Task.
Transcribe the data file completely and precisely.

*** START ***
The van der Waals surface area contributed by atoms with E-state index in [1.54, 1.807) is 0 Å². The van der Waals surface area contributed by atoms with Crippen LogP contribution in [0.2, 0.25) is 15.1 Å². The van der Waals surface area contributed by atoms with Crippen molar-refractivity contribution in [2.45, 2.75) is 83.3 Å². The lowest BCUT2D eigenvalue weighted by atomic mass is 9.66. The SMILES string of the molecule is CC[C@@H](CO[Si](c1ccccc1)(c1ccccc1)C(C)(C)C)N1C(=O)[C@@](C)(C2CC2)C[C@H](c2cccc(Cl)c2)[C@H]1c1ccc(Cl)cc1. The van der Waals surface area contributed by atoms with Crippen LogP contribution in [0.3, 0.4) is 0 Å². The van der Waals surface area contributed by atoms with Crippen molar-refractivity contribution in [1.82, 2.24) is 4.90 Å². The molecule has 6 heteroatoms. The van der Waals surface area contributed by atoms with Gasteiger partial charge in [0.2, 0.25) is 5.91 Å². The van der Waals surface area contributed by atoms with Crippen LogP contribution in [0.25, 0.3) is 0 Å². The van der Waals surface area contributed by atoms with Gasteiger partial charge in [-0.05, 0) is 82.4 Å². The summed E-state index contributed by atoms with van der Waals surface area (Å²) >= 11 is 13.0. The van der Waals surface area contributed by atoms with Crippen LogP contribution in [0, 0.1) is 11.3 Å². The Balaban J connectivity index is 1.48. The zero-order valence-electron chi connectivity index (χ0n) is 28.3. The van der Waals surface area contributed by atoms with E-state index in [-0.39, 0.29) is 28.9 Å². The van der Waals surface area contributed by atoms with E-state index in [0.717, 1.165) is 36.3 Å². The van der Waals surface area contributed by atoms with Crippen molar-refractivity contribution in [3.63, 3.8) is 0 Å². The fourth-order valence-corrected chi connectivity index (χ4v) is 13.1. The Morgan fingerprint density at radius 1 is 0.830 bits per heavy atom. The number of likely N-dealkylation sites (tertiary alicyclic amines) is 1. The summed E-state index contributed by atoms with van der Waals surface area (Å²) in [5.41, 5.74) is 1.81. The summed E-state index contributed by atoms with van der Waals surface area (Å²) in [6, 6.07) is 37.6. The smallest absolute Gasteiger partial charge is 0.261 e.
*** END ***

The van der Waals surface area contributed by atoms with E-state index in [1.54, 1.807) is 0 Å². The van der Waals surface area contributed by atoms with Crippen LogP contribution in [0.2, 0.25) is 15.1 Å². The van der Waals surface area contributed by atoms with Crippen molar-refractivity contribution in [2.45, 2.75) is 83.3 Å². The lowest BCUT2D eigenvalue weighted by atomic mass is 9.66. The SMILES string of the molecule is CC[C@@H](CO[Si](c1ccccc1)(c1ccccc1)C(C)(C)C)N1C(=O)[C@@](C)(C2CC2)C[C@H](c2cccc(Cl)c2)[C@H]1c1ccc(Cl)cc1. The van der Waals surface area contributed by atoms with Crippen LogP contribution in [0.3, 0.4) is 0 Å². The van der Waals surface area contributed by atoms with Crippen molar-refractivity contribution in [1.82, 2.24) is 4.90 Å². The molecule has 6 heteroatoms. The van der Waals surface area contributed by atoms with Gasteiger partial charge in [0.2, 0.25) is 5.91 Å². The van der Waals surface area contributed by atoms with Crippen LogP contribution in [0.25, 0.3) is 0 Å². The van der Waals surface area contributed by atoms with Gasteiger partial charge in [-0.05, 0) is 82.4 Å². The summed E-state index contributed by atoms with van der Waals surface area (Å²) >= 11 is 13.0. The van der Waals surface area contributed by atoms with Crippen LogP contribution in [0, 0.1) is 11.3 Å². The Balaban J connectivity index is 1.48. The zero-order valence-electron chi connectivity index (χ0n) is 28.3. The van der Waals surface area contributed by atoms with E-state index in [-0.39, 0.29) is 28.9 Å². The van der Waals surface area contributed by atoms with E-state index in [0.717, 1.165) is 36.3 Å². The van der Waals surface area contributed by atoms with Crippen molar-refractivity contribution in [3.63, 3.8) is 0 Å². The fourth-order valence-corrected chi connectivity index (χ4v) is 13.1. The Morgan fingerprint density at radius 1 is 0.830 bits per heavy atom. The number of likely N-dealkylation sites (tertiary alicyclic amines) is 1. The summed E-state index contributed by atoms with van der Waals surface area (Å²) in [5.41, 5.74) is 1.81. The summed E-state index contributed by atoms with van der Waals surface area (Å²) in [6, 6.07) is 37.6. The smallest absolute Gasteiger partial charge is 0.261 e.